Experience and Research Sources

The following points provide a brief overview of our accumulated experience and the sources we have explored in our research and practice activities:

  • Closed-Door Apprenticeship 入門弟子: We have been privileged to receive direct transmission as closed-door disciples 入門弟子 of the Warrior Heart 戦士心 tradition. During a twenty-year apprenticeship under our Master, Kwan Yuen Cheong 關潤昌, we delved into a forgotten, once-forbidden warrior art of assassins known as the Way of Ten Thousand Things 萬物之道.
  • Warrior Heart Record 戦士心: These invaluable documents were passed down to us directly from Master to closed-door disciple 入門弟子. Considered ‘secret,’ they contain comprehensive information on all aspects of the art and tradition. While the surviving written record dates back to 1820, the tradition itself is much older. Unfortunately, many older materials on rice paper did not survive the tumultuous Qing 大清 Dynasty period and the subsequent move of our tradition to Southeast Asia.
  • Old martial arts manuscripts: Our private collection, amassed during the late 80s, is one of the largest repositories of documents rescued from the destruction of the cultural revolution. Much of this collection has been digitised for long-term preservation.
  • Military manuals: Our collection includes copies of all classic Chinese military manuals, with access to most originals through various means.
  • Ancient books: We conduct research using diverse historical books and manuscripts from different cultures, often covering subjects unrelated to martial arts or military history. These unconventional sources have proven to be unexpectedly rich in relevant information.
  • Museums: We have explored numerous museums to source information on weapons, weights, armour, etc. Extracting relevant, subtle information from these sources requires intelligent and innovative research methods.
  • Hermits: Years of gathering information from, and studying with, the hermits and recluse community of China and Southeast Asia have provided valuable insights into their knowledge and customs.
  • Fellow researchers: We collaborate with fellow researchers and academics in China, Japan, Mongolia, Korea, and Malaysia. The Mongolians, in particular, have made tantalising and unexpected discoveries.
  • Masters in Japan: From 1992 to 2005, we conducted in-depth interviews with credible Japanese masters, gaining insights into their arts, traditions, and surviving documents. At times, these interviews included demonstrations and interactive discussion on their martial traditions.
  • Anecdotes and notes from aging Chinese masters: Between 1996 and 2005, we interviewed and received documents from Chinese masters in Hong Kong, Singapore, Malaysia, and Indonesia, many eager to share information as their traditions faced decline.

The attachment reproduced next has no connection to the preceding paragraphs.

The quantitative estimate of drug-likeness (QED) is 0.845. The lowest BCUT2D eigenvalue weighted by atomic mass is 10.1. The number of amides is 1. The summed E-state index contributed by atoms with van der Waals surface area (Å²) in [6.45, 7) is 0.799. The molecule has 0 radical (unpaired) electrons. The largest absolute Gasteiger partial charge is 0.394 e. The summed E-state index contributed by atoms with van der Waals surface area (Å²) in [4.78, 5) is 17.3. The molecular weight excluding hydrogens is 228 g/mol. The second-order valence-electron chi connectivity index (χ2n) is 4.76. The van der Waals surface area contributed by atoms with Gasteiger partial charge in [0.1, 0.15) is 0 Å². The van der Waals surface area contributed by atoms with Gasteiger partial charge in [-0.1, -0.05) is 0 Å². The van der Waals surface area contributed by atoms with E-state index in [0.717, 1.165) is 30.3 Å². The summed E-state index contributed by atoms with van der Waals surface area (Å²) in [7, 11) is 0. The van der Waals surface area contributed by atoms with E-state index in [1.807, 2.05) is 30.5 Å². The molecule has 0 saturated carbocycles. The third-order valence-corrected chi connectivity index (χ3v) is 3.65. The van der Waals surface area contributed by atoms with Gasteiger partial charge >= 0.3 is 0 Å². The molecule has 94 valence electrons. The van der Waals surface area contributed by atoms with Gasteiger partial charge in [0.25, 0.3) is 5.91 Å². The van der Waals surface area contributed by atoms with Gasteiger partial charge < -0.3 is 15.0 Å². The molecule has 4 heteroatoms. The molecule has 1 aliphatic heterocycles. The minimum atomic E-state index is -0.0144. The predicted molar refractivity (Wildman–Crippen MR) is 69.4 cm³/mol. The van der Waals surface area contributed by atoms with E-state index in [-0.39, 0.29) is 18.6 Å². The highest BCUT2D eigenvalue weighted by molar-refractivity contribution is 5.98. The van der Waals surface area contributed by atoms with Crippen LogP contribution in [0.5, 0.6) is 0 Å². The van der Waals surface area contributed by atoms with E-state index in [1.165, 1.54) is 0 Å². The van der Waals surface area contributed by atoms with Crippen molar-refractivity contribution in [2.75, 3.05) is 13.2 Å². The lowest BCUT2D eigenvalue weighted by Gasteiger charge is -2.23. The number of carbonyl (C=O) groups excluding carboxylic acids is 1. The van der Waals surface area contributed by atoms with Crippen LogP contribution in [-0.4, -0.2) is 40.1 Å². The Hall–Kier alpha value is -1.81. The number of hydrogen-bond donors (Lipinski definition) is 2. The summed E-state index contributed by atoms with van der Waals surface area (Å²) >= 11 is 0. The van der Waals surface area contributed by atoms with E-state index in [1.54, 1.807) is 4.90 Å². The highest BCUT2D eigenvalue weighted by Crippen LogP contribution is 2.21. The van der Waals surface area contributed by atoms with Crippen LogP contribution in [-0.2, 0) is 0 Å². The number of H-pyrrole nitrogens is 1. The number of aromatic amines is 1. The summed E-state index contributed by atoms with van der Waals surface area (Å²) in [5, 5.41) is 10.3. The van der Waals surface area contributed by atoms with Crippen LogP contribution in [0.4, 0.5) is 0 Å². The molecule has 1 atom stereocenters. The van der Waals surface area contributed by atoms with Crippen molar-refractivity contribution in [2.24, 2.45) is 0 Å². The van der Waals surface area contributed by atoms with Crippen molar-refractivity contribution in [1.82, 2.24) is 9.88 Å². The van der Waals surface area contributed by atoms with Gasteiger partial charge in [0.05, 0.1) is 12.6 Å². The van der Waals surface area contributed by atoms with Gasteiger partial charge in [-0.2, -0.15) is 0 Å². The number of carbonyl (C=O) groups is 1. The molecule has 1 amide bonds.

• The Chin Woo 精武 (also called Jing Wu 精武) record: We gained access to and copied a significant portion of the Chin Woo 精武 record, a massive repository ranging from the Qing 大清 period to the present day. Although challenging to sift through, the record contains valuable information for the intrepid researcher.
  • Independent Chinese collectors: We collaborate with a network of Chinese collectors, ranging from weapons enthusiasts to calligraphy buffs.
  • Yakuza 極道: Immersing ourselves in the world of the Japanese Yakuza 極道, we spent several years with operational members, including one ‘boss,’ garnering invaluable experiences and knowledge on their martial traditions.
  • Triads 三合會: We had a unique opportunity to enter the world of a triad group for research purposes. This two-decade-long relationship allowed us to investigate their martial arts practices and their modern use of stealth. The experience had a profound impact on us.
  • Police material: Information obtained from both the Hong Kong and Thai police on triad traditions and recorded activities offered insights into the real-world application of Chinese martial arts in triad gang warfare.
  • In the early 90s, we embarked on a remarkable two-year voyage retracing the path of Zhang He’s 鄭和 Ming Dynasty Fleet. Our purpose was to visit remote locations referred to as ‘junk stations,’ which had remained isolated for centuries. Everything we encountered seemed frozen in time – from the ancient language to the outdated customs. Among our discoveries were old Chinese military weapons and a myriad of interesting artifacts originating from Chinese pirates now assimilated into the local communities. Surprisingly, we realized that we were the first to thoroughly explore the Sinosphere for valuable information and evidence on Chinese warrior arts and military history.
  • Computer modelling: Leveraging technological advancements, we employed data analysis and explored theories in ways unprecedented in the martial arts world. Drawing on previous career experience in algorithmic development, we applied these skills to enhance our research endeavors.” Further, the digitising and subsequent cataloging of historical documents has made a positive impact on our research work.